The High Cost of Higher Education
By Grace Lee Boggs
At Oakland University’s commencement ceremony on April 28, I was awarded the degree of Doctor of Humanities Honoris Causa “as a distinguished political activist, agent of social change, writer and speaker” who “has had a lasting, positive impact on communities in the Detroit metropolitan region.”
I thank Oakland University and everyone involved in awarding me this honor.
But, as I sat in my wheelchair on the stage at the Meadowbrook Theatre and watched hundreds of graduates march across it to receive diplomas and shake hands with their professors and OU President Gary Russi, I couldn’t help wondering whether I’ve become a player in the system which in the last few decades has financed the explosive growth of student and faculty bodies and university buildings.
Writer-activist Rebecca Solnit calls it the debt peonage system:
“…. The young are constantly told that only a college education can give them a decent future. Then they’re told that, to pay for it, they need to go into debt — usually into five figures, sometimes well into six. And these debts are, in turn, governed by special laws that don’t allow you to declare bankruptcy — no matter what. In other words, they are guaranteed to follow you all your life.
“One of my close friends wept when her husband began to earn enough money to pay off her $45,000 loan, structured so that it looked like she would continue to pay interest on it for the rest of her life; not so dissimilar, that is, from the debts sharecroppers and workers in company towns used to incur.
“…we’re creating a new generation of debt peonage. And my friend is not the worst case by far. Early in the Occupy Wall Street moment, she told me, someone arrived at Zuccotti Park in downtown Manhattan with markers and cardboard on which participants were to write their debt. What shocked her was how many of the occupiers in their early twenties were already carrying huge debt burdens.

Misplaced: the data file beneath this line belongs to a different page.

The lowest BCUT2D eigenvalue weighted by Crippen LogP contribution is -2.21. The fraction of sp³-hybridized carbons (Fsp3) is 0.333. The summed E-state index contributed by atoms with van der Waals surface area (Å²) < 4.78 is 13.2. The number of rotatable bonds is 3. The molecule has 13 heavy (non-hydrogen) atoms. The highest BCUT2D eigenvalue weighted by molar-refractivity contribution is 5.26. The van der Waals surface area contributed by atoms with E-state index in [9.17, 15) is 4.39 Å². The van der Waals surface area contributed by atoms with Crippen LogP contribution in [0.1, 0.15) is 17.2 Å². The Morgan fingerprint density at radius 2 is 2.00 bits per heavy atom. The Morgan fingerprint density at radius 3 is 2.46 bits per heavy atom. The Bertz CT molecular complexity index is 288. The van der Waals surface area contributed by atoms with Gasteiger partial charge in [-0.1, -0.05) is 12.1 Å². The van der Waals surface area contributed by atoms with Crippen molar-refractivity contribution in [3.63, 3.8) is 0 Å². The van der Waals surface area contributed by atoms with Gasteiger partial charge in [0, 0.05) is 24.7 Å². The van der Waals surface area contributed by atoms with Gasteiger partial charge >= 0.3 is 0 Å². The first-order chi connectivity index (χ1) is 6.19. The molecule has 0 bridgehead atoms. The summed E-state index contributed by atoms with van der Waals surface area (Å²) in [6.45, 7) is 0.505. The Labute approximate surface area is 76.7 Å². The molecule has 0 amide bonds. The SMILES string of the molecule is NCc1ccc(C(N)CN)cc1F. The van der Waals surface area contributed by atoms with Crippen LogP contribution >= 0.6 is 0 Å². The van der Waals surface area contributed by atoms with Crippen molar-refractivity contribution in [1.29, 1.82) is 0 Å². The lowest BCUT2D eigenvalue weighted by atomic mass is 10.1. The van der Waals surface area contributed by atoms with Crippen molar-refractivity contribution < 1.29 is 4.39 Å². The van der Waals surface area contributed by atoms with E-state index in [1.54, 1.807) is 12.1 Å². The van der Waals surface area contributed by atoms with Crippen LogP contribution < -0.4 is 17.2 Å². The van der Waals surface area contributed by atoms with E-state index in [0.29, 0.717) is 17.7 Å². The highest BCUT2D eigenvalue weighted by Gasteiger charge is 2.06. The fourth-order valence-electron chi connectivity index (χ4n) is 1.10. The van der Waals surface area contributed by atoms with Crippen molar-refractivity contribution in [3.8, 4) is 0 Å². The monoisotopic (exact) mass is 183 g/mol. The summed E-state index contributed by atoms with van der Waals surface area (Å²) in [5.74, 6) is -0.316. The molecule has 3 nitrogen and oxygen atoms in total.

“According to the website for Occupy Student Debt, 36,000,000 Americans have student debts. These have increased more than fivefold since 1999, creating a debt load that’s approaching a trillion dollars, with students borrowing $96 billion more every year to pay for their educations. Two-thirds of college students find themselves in this trap nowadays. As commentator Malcolm Harris put it in N + 1 magazine:
“‘Since 1978, the price of tuition at U.S. colleges has increased over 900%, 650 points above inflation. To put that number in perspective, housing prices, the bubble that nearly burst the U.S. economy, then the global one, increased only fifty points above the Consumer Price Index during those years. But… wages for college-educated workers outside of the inflated finance industry have stagnated or diminished. Unemployment has hit recent graduates especially hard, nearly doubling in the post-2007 recession. The result is that the most indebted generation in history is without the dependable jobs it needs to escape debt.
“‘About a third are already in default. You can only hope that this bubble will burst in a wildcat strike against student debt, and if we’re lucky, a move to force tuition lower and have a debt jubilee.
”Getting an education to make your way out of poverty and maybe expand your mind is becoming another way of being trapped forever in poverty.”
That’s why I wish OWS activists had gone beyond militancy on May Day to show and/or encourage all of us to imagine better ways for young people to get an education and expand their minds.